8.6. Free-body diagrams are diagrams used to show the relative magnitude and direction of all forces acting upon an object in a given situation.

8.7. Free Body Diagram

9. Force

9.1. Push/Pull

9.1.1. A force of some kind is always required to change the state of motion of an object.

9.2. Mass

9.2.1. Amount of stuff/matter in an object

9.3. Volume

9.3.1. How much space an object takes up

9.4. Density

9.4.1. Amount of mass in the volume of an object

9.4.2. Mass / Volume

9.5. Gravity

9.5.1. Pull of gravity on mass

10. Equilibrium

10.1. A state wherein no physical changes occur; it is a state of steadiness

10.2. Sum of F = 0

10.3. Dynamic Equilibrium

10.3.1. Constant Motion (no acceleration/deceleration)

10.4. Static Equilibrium

10.4.1. Not moving - no forces acting on it.

10.5. Greek Sigma "The sum of"

11. Torque

11.1. Twisting/Rotating Force

11.1.1. Torque is a measure of how much a force acting on an object causes that object to rotate.

11.1.2. Force X Distance

11.1.3. Tnet

11.2. Torque

12. Electrical

12.1. Electro-Motive-Force

12.1.1. Force that moves/pushes electrons

12.1.2. Vnet = IR

12.1.2.1. Volts = Resistance (ohm) Current (amps)

12.1.3. Watts = Power

12.1.4. Battery

12.1.5. Resistor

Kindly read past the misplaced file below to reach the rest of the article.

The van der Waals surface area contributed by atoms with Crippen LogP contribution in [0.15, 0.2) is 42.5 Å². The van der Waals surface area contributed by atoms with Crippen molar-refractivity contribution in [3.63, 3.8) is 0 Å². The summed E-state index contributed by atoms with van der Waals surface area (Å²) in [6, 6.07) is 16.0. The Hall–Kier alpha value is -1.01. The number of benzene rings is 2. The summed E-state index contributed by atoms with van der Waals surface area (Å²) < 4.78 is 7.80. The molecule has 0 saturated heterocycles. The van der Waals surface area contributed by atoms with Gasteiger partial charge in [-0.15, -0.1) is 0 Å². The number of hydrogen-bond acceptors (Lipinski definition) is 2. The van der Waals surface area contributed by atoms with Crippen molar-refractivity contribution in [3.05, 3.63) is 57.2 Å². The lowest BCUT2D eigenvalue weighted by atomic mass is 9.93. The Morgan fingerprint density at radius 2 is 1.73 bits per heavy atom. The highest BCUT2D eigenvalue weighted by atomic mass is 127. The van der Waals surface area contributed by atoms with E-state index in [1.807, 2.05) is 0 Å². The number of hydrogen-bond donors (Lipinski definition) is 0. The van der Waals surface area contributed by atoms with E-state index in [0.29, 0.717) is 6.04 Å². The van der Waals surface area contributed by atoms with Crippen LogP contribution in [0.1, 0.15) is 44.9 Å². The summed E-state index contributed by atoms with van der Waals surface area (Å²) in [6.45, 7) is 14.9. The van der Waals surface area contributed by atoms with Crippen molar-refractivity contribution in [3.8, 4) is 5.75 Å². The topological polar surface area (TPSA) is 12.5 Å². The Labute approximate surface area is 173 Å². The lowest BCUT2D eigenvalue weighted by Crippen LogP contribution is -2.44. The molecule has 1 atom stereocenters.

12.1.6. Switch

13. Science

13.1. Science is the process of observation to answer questions.

13.1.1. Study

13.1.2. Knowledge

13.1.3. Theories

13.1.4. Hypothesis

13.1.5. Experiment

13.1.6. Hypothesis

13.1.6.1. Theory

13.1.6.1.1. Cannot be proven WRONG

13.1.6.2. Law/Fact

13.1.6.2.1. are changeable

13.2. Scientific Method

13.2.1. Hypothesis

13.2.2. Experiment & Observe

13.2.2.1. 5 senses

13.2.3. Review

13.2.4. Conclude

13.3. Technology = Science

13.3.1. Technology amplifies senses

13.4. Art, Science & Religion set us apart from animals

13.5. Science = How

13.6. Science does not = Why

13.7. Religion = Why

13.8. Religion does not = How

14. Aristotle

14.1. Observations > Think > conclusion

14.2. Brilliant guy, but didn't do science

15. Newton's 1st Law

15.1. Newton's First Law states that an object will remain at rest or in uniform motion in a straight line unless acted upon by an external force.

15.1.1. "Law of Inertia"

15.1.2. Inertia

15.1.2.1. "object's laziness"

15.1.2.2. Object's ability to resist changes in its motion

15.2. Objects at rest stay at rest

15.3. Objects in motion stay in motion at a constant velocity

15.4. Unless acted upon by an outside force

15.5. Motion

15.5.1. Natural Motion

15.5.2. Natural motion

15.5.2.1. Earth, Water, Air, Fire & Aether

15.5.2.2. The vertical motion an object will do to get back to its "layer

15.5.2.3. No Force Required

15.5.3. Violent

15.5.3.1. Motion that removes an object from where it is "comfortable"

15.5.3.2. Force is required

15.5.4. Being at rest is ideal

16. Universe Models & Gallileo

16.1. Thinkers

16.1.1. Aristotle

16.1.2. Ptolemy

16.1.3. Geocentric - "Earth-Centered"

16.2. Scientists

16.2.1. Copernicus

16.2.2. Galileo

16.2.3. Heliocentric - "Sun-Centered"

16.3. Galileo

16.3.1. Proved the heliocentric model correct

16.3.2. Wrote, "Dialogue concerning the 2 chief world systems."

16.3.3. 1564-1642

16.3.4. Proved objects fall at the same rate

16.3.5. "Father of Modern Science"